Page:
“Large wealthy families have an opportunity to do this if they all agree and get along by making a deal out of it and deducting what wouldn’t be deductible,” said Ed Smith, Senior Tax and Estate Planner at Janney Montgomery Scott.
bonus: If your kids have skills that can be used in the family office or other businesses, you can hire them and pay them a hefty salary that will be spent on the business and passed on to the kids, Smith said.
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Unlike the bottom 99%, who get most of their income from wages and salaries, the top 1% get most of their income from investments. From work, they may receive deferred compensation, stock or stock options, and other benefits that are not immediately taxable. Outside of work, they have more investments that can generate interest, dividends, capital gains, or rent if they own real estate.
note: real estate investments offer another benefit because they can be written off and deducted from federal income taxes—another tactic used by wealthy people.
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5. Change of residence:
“Jake-Paul promoted it to a whole new segment of the population,” said tax attorney Adam Brewer.
Professional boxer and American social media personality Paul and his brother loganwho is also an actor and wrestler, moved to Puerto Rico, among other things, to avoid high American taxes.
Puerto Rico is particularly attractive because U.S. citizens who become residents of Puerto Rico in good faith–simple relocation does not count–can retain their U.S. citizenship, avoid U.S. federal income tax on capital gains, including U.S.-source capital gains, and pay no income tax on interest and dividends from Puerto Rican sources.
Normally, US taxpayers would have to give up their US citizenship or green card to receive federal tax benefits.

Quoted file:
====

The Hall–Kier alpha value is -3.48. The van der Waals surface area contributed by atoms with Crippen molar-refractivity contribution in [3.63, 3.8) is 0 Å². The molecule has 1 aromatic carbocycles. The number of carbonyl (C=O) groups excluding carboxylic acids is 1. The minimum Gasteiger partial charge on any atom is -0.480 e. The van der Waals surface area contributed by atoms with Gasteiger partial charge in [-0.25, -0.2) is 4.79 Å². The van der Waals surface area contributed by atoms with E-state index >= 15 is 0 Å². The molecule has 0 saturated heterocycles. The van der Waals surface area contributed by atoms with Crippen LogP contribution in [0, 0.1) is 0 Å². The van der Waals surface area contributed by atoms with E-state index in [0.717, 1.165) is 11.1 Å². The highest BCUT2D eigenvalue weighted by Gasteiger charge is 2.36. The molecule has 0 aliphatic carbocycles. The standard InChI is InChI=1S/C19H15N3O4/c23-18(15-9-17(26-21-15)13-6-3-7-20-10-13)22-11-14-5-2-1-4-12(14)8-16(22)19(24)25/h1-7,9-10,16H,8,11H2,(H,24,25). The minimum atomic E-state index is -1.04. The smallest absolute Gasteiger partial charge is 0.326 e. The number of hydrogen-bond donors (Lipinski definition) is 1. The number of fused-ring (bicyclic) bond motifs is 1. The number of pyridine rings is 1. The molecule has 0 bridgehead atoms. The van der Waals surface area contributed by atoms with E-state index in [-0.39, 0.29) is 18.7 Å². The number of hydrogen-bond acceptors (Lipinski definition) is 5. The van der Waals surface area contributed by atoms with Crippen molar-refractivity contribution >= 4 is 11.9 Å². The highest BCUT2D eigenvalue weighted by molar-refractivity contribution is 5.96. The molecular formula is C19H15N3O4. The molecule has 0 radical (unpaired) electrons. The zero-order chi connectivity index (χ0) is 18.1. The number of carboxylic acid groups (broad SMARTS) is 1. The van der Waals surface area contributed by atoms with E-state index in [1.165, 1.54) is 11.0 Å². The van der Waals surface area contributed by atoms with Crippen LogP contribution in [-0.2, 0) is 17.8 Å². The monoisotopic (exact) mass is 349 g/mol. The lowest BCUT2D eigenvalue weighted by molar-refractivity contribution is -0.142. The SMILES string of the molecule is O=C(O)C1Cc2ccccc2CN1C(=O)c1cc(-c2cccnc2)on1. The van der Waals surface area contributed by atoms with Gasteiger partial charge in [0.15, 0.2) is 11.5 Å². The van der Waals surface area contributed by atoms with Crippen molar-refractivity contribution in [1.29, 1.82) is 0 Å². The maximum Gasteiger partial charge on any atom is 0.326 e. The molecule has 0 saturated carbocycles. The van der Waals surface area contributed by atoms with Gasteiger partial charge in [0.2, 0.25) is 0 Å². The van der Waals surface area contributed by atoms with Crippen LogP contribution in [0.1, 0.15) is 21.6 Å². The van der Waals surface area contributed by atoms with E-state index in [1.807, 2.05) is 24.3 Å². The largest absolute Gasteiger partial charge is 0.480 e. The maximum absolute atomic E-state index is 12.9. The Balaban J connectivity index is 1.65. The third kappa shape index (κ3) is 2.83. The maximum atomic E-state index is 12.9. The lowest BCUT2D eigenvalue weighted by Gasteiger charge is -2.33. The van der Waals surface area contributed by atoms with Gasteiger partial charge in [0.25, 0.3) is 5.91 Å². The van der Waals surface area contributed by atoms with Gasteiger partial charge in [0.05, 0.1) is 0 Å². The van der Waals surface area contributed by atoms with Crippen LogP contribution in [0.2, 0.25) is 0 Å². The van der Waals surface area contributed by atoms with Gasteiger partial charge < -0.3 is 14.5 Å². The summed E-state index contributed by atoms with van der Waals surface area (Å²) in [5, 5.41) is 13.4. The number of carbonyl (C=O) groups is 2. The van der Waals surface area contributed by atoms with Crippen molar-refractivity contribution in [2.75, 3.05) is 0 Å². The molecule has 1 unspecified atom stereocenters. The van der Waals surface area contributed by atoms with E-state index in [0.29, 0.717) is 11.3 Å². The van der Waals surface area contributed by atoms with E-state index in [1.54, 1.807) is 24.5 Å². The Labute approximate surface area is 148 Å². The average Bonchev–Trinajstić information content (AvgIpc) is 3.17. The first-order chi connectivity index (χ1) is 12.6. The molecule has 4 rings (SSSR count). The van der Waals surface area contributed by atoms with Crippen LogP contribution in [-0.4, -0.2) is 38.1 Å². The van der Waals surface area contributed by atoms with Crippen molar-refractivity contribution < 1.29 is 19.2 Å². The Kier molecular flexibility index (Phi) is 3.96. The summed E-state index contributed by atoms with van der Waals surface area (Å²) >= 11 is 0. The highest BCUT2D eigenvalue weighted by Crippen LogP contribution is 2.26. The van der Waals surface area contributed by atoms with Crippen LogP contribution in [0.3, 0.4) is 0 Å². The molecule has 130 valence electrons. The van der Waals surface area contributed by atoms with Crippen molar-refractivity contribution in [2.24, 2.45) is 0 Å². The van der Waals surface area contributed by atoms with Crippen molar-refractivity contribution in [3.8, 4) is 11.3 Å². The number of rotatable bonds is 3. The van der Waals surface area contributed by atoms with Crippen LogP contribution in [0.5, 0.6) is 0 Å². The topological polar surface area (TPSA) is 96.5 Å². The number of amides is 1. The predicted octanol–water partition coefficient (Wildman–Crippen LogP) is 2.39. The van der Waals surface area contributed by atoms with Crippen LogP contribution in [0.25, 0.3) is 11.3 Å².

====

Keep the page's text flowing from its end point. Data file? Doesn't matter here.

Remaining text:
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But not everyone is ready to take that leap. “A lot of people move to avoid state income tax,” Brewer said.
If you’re a big earner, you might not benefit from any income tax, especially since the Tax Cuts and Jobs Act caps it at $10,000 State and Local Taxes (SALT) You can deduct from your federal taxes until 2025. If Congress does not act to maintain this cap, the SALT deductions will revert to unlimited.
Can we get rich people to pay more taxes?
These are just a few ways ultra-rich people can legally avoid taxes. Although President Joe Biden proposed a national wealth tax when he took office, that didn’t go anywhere and now some states are trying to impose their own.
California, Connecticut, Hawaii, Illinois, Maryland, Minnesota, New York and Washington present proposals for taxing the rich. Each state has its own approach, but typical strategies include taxing assets and lowering the estate tax threshold.
Medora Lee is a money, markets and personal finance reporter for USA TODAY. You can reach her at email@example.com and sign up for our free Daily Money newsletter for personal finance tips and business news every Monday through Friday morning.
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This article originally appeared on USA TODAY: How the rich avoid taxes by using strategies only available to them